Be careful what you read about Good Manners. A film of two very contrasting halves, it would be a great shame to have any of the surprises of the second half spoiled for you by over enthusiastic film reviewers. These critics may mean well (some of them), but Good Manners is a film to savour with next to no knowledge of what is in store for you. This review contains no spoilers for the second half.
It’s safe to say that right from the opening credits, Good Manners has a storybook, fairytale feel to it. A specific font used in the opening credits and elsewhere in the film reminds that this is a film that will be more fantastical than it at first appears. It starts with care worker Clara accepting the position of live-in nanny to the as-yet unborn child of wealthy, single Ana. But while the two women immediately form a close bond, it soon emerges that Ana is hiding a very dark secret about her gestating offspring.
To say any more would be to ruin the unexpected direction that Good Manners swerves in its second half. Suffice to say, the first half is social realist, fuelled by two intense performances from the two leads. Both Isabel Zuaa and Marjorie Estiano are by turns vulnerable and strong bringing great depth to their characters and investing the relationship with real heart. How their relationship develops is the first of many surprises that Good Manners has to offer, and the story is already intriguing enough with just these two women staying put almost entirely in one location.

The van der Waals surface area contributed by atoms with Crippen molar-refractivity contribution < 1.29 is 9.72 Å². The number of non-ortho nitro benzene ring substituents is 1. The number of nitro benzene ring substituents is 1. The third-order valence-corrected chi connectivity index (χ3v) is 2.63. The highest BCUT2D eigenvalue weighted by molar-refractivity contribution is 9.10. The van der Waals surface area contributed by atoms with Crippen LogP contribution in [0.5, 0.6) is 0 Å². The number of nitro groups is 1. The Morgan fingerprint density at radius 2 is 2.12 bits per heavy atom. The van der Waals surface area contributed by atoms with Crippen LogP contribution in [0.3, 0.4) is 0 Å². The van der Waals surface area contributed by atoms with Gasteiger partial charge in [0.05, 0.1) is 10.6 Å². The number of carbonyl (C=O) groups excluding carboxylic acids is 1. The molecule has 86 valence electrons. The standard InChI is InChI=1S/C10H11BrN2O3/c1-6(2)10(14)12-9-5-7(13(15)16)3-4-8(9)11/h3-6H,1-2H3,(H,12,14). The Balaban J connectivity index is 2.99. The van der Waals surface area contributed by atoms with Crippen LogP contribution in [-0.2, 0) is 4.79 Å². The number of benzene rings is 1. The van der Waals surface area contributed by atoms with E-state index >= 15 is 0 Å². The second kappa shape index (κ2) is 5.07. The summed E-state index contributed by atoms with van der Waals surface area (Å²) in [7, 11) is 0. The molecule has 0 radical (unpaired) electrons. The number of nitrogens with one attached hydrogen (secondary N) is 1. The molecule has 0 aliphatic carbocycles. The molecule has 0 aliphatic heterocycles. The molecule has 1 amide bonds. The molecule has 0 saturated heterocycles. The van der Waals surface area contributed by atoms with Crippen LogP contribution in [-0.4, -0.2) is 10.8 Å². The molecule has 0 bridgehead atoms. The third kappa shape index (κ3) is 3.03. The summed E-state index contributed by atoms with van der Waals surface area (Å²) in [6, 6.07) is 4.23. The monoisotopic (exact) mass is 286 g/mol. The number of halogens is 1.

But it’s the second half that will delight genre fans, flipping the tone and changing the scenery for the rest of the story. While Clara and Ana have been largely locked away in Ana’s luxury apartment overlooking Sao Paulo, the remainder of the film takes place down on the streets where Clara lives on the outskirts of the city. There is also a major jump in time, allowing the viewer to see a huge development in Clara’s character as she contends with a major new challenge in her life.
Good Manners becomes increasingly complicated to categorise with writer/directors Juliana Rojas and Marco Dutra unashamedly throwing in elements of a love story, horror, fantasy and social realist drama. Hell, it even throws in a couple of musical moments for good measure. It’s a film of many bold transformations (both literal and structurally) and it balances heartfelt emotion with some knowing laughs, as it gets more outlandish.
It’s one of those films that needs to be seen to be believed. Dealing with desire and death, growing pains and inequality, Good Manners is truly unique and surprisingly touching come the finale. See the original, just in case Hollywood dares to remake it.
GOOD MANNERS / CERT: TBC / DIRECTORS & SCREENPLAY: JULIANA ROJAS, MARCO DUTRA / STARRING: ISABEL ZUAA, MARJORIE ESTIANO / RELEASE DATE: TBA
Expected Rating: 6